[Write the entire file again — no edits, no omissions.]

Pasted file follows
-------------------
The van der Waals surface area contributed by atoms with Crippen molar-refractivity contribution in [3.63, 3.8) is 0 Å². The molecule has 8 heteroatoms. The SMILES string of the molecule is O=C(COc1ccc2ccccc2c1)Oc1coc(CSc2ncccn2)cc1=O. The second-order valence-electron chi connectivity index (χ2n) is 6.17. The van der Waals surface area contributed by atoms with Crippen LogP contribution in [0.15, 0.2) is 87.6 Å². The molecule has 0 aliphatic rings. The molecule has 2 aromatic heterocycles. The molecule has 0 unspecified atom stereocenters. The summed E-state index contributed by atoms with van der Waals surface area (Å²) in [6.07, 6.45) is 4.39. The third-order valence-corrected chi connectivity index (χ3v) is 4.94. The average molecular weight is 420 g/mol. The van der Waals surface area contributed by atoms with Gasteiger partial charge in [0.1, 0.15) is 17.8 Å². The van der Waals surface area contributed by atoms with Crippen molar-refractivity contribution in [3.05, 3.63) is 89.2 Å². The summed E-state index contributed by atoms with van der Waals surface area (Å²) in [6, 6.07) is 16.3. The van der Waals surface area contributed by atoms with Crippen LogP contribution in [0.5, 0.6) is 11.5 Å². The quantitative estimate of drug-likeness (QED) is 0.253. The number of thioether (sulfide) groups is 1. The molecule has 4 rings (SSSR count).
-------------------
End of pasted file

The van der Waals surface area contributed by atoms with Crippen molar-refractivity contribution in [3.63, 3.8) is 0 Å². The molecule has 8 heteroatoms. The SMILES string of the molecule is O=C(COc1ccc2ccccc2c1)Oc1coc(CSc2ncccn2)cc1=O. The second-order valence-electron chi connectivity index (χ2n) is 6.17. The van der Waals surface area contributed by atoms with Crippen LogP contribution in [0.15, 0.2) is 87.6 Å². The molecule has 0 aliphatic rings. The molecule has 2 aromatic heterocycles. The molecule has 0 unspecified atom stereocenters. The summed E-state index contributed by atoms with van der Waals surface area (Å²) in [6.07, 6.45) is 4.39. The third-order valence-corrected chi connectivity index (χ3v) is 4.94. The average molecular weight is 420 g/mol. The van der Waals surface area contributed by atoms with Gasteiger partial charge in [0.1, 0.15) is 17.8 Å². The van der Waals surface area contributed by atoms with Crippen molar-refractivity contribution in [3.05, 3.63) is 89.2 Å². The summed E-state index contributed by atoms with van der Waals surface area (Å²) in [6, 6.07) is 16.3. The van der Waals surface area contributed by atoms with Crippen LogP contribution in [0.5, 0.6) is 11.5 Å². The quantitative estimate of drug-likeness (QED) is 0.253. The number of thioether (sulfide) groups is 1. The molecule has 4 rings (SSSR count).